Photo Collections

Harriet Craig - Movie Posters
Harriet Craig - Movie Posters
Harriet Craig - Lobby Cards
Harriet Craig - Lobby Cards
Harriet Craig - Behind-the-Scenes Photos
Harriet Craig - Behind-the-Scenes Photos
Harriet Craig - Publicity Stills
Harriet Craig - Publicity Stills
Harriet Craig - Scene Stills
Harriet Craig - Scene Stills

Videos

Movie Clip

Craig's Wife (1936) - Open, House Isn't The Same The domestic staff (Jane Darwell and Nydia Westmond) are introduced along with Walter (John Boles), Ellen (Alma Kruger) and neighbor Mrs. Frazier (Billie Burke) in Dorothy Arzner's 1936 version of the Pulitzer Prize-winning play Craig's Wife, starring Rosalind Russell.
Craig's Wife (1936) - What's The Matter? In the original version of the better-known re-make (Harriet Craig, 1950), Harriet (Rosalind Russell) re-takes command of her house and servants Nydia Westman and Jane Darwell, after a trip out of town, in Craig's Wife, 1936.
Harriet Craig (1950) - A Different Approach With Each Girl Innocent Clare (K.T. Stevens), who lives-with and works-for her cousin (Joan Crawford, title character) with beau Wes (William Bishop), who works for Joan’s husband, quite sincere until she interrupts, dismissing him, then sharing a wholly fabricated secret about his intentions, in Harriet Craig, 1950.
Harriet Craig (1950) - Perhaps I'd Better Not Hear Title character Joan Crawford is upstairs now, having observed rather a mess downstairs, surprising her husband Wendell Corey, after returning early from a trip because of her (unfounded) suspicions about his activities, in Harriet Craig, 1950, from the 1925 Pulitzer Prize play by George Kelly.
Harriet Craig (1950) - Mrs. Craig Must Be So Upset! Director Vincent Sherman delivers bedlam and power relations in the opening, K.T. Stevens as cousin-cum-assistant Clare manages staff and visitors (Ellen Corby, Viola Roache, Fiona O’Shiel) while title character Joan Crawford supervises husband Wendell Corey, in Harriet Craig, 1950.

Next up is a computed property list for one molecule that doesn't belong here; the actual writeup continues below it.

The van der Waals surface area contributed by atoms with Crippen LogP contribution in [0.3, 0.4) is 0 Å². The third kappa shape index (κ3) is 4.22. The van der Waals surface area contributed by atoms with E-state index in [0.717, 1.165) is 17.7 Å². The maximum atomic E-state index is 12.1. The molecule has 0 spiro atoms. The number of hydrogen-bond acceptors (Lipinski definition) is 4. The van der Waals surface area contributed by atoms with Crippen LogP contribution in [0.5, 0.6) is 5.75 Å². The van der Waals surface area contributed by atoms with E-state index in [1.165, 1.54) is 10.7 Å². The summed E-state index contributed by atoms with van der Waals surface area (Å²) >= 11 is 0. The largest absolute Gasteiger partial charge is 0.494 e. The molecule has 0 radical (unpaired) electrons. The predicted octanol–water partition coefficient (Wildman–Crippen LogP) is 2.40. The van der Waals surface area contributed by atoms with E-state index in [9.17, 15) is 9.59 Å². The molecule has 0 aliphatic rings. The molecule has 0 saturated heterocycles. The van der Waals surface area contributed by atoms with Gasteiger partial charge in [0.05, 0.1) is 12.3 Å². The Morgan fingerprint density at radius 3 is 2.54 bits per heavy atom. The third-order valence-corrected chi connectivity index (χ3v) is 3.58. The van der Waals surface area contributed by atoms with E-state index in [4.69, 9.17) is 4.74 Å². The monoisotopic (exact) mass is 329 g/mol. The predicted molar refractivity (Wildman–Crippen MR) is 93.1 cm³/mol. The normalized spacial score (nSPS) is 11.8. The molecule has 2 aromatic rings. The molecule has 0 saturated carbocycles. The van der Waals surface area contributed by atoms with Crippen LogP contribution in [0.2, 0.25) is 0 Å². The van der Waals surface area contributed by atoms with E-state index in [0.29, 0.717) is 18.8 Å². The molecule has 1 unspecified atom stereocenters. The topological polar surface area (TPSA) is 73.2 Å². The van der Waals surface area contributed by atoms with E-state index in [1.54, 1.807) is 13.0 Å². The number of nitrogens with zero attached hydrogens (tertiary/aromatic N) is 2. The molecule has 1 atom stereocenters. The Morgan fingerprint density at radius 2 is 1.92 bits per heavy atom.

Harriet Craig (1950) - You Know About My Father? After a visit with her increasingly unwell mother, Joan Crawford (title character) consults with her cousin-assistant (K.T. Stevens), then with the doctor (Katharine Warren), providing some background, then grows suspicious and decides to travel home to surprise her husband, in Harriet Craig, 1950.

Trailer

Hosted Intro

Film Details

Also Known As
The Lady of the House
Genre
Drama
Adaptation
Release Date
Nov 1950
Premiere Information
New York opening: 2 Nov 1950
Production Company
Columbia Pictures Corp.
Distribution Company
Columbia Pictures Corp.
Country
United States
Screenplay Information
Based on the play Craig's Wife by George Kelly (New York, 12 Oct 1925).

Technical Specs

Duration
1h 34m
Sound
Mono
Color
Black and White
Theatrical Aspect Ratio
1.37 : 1
Film Length
8,457ft

Articles

Harriet Craig


Harriet Craig is, quite literally, a housewife - married to her house, a monster of control who cares more about her home and her possessions than she cares about her marriage. Because of her domestic obsession, she alienates friends and family. George Kelly's Pulitzer Prize-winning play Craig's Wife (1925) was filmed three times: as a silent in 1928, starring Irene Rich and Warner Baxter, directed by William de Mille; in 1936, starring Rosalind Russell and John Boles, directed by Dorothy Arzner; and as Harriet Craig (1950), starring Joan Crawford and Wendell Corey, directed by Vincent Sherman.